Sunday, April 24, 2016


Another nugget from my drafts folder, for Mother's Day (lightly edited).


... this post has been simmering in my head for a while. In some ways, I feel like a completely different person than I used to be in my 20s. But at the same time, when Valerie was born, I felt as though I had always been a mother. This identity, this way of being me, has always been latent within me somewhere. Now it just came to the surface. Despite the fact that I worried for years whether I would be a good enough mother, it just feels right (most of the time). 

What does it mean to be a mother? During the fall of 2008, I forget exactly when, but it was a Wednesday night and Terry was in Harrisonburg and I was in Ithaca, I remember thinking "this is what it means to be a mother." Wednesday night is trash night. It was cold, and raining, and as I struggled to wrestle both the umbrella and the garbage can, I finally gave up and left the umbrella by the door to carry the garbage can to the road. I was in my pajamas. Valerie was asleep inside. I got all wet. It was probably midnight. I thought of my mom, and of Caroline Ingalls, and thought that my definition of mother is the person who does what needs to be done, because there's nobody else to do it.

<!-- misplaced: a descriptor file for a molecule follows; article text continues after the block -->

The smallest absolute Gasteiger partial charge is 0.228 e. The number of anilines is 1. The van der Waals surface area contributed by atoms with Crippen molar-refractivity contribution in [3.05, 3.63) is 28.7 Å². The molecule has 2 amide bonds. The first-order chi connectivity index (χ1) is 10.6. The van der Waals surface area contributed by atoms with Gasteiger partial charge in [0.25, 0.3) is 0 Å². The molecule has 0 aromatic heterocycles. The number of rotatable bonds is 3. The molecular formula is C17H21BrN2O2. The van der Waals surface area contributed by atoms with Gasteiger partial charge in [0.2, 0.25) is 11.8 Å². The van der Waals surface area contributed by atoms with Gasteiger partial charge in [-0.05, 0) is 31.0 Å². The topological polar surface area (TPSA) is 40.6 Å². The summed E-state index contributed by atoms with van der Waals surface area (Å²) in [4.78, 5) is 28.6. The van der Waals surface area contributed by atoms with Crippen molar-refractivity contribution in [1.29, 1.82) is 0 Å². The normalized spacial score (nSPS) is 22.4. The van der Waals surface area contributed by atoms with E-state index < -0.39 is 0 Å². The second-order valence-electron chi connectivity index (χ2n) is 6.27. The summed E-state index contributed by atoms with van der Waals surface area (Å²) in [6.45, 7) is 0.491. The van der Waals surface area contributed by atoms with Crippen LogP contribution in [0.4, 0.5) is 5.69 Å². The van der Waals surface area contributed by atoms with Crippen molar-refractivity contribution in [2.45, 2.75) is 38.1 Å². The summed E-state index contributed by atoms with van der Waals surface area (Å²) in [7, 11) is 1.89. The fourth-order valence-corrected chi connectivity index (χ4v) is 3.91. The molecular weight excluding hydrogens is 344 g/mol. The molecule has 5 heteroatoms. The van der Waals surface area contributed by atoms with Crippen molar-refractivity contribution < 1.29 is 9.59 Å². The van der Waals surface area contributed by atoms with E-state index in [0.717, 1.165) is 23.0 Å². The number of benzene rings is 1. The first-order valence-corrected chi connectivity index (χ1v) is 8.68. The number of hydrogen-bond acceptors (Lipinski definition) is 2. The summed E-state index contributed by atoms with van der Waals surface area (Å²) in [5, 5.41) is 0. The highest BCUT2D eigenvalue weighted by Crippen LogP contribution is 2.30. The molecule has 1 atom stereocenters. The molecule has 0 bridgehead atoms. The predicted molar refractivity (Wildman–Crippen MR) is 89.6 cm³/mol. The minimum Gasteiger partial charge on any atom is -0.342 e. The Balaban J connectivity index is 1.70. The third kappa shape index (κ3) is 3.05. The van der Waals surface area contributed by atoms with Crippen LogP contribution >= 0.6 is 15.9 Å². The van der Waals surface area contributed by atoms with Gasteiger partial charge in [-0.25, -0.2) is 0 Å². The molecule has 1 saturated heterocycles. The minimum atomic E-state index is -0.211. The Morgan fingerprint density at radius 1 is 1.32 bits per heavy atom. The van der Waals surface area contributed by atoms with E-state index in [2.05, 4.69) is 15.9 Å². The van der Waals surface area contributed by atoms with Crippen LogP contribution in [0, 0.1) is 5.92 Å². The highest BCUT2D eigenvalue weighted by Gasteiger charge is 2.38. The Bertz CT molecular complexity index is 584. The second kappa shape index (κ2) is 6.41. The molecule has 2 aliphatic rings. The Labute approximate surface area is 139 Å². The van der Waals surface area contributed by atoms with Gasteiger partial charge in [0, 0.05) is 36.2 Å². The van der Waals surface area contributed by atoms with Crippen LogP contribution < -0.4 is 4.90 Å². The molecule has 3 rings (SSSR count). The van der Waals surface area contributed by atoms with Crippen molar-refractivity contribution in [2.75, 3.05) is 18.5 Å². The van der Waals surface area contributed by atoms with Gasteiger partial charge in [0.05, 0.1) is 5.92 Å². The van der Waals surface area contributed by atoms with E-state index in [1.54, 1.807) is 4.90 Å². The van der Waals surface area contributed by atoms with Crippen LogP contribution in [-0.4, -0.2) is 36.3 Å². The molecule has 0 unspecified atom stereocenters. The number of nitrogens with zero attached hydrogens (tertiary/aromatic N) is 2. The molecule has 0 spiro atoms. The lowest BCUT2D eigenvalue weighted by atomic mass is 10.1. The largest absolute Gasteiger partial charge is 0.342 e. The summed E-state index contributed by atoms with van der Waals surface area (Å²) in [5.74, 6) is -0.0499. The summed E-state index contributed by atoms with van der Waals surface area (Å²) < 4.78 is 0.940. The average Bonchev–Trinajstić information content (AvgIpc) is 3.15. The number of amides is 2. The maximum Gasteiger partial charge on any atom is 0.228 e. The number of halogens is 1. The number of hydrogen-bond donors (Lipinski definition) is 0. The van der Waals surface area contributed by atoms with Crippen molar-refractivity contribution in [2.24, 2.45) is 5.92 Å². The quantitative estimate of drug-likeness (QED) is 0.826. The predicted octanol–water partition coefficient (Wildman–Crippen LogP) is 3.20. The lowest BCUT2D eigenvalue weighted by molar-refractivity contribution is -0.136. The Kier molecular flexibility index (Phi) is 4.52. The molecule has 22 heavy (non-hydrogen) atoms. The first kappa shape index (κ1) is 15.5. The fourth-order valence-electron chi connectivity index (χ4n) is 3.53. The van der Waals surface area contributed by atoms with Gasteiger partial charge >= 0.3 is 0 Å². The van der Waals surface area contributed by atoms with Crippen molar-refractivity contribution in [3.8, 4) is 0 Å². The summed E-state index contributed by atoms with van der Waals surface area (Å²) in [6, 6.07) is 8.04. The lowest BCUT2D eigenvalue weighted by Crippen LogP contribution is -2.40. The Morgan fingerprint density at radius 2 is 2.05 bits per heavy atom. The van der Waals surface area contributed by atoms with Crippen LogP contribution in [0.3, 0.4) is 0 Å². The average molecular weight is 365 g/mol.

There's a really great book by Magda Pecsenye, aka "Ask Moxie," titled You're the Best Parent For Your Child. It's been a really great confidence-builder for me as a mother, lots of encouragement but solid encouragement. Not just "you're doing great" cheerleading but a lot of really solid stuff there.

Our kids are hilarious, smart, surprising, entertaining. I am all too often impatient, tired, selfish, and boring. I love them to death. This has got to be the "toughest job you'll ever love."

With so much love to my Mom and mother-figures in my life. 

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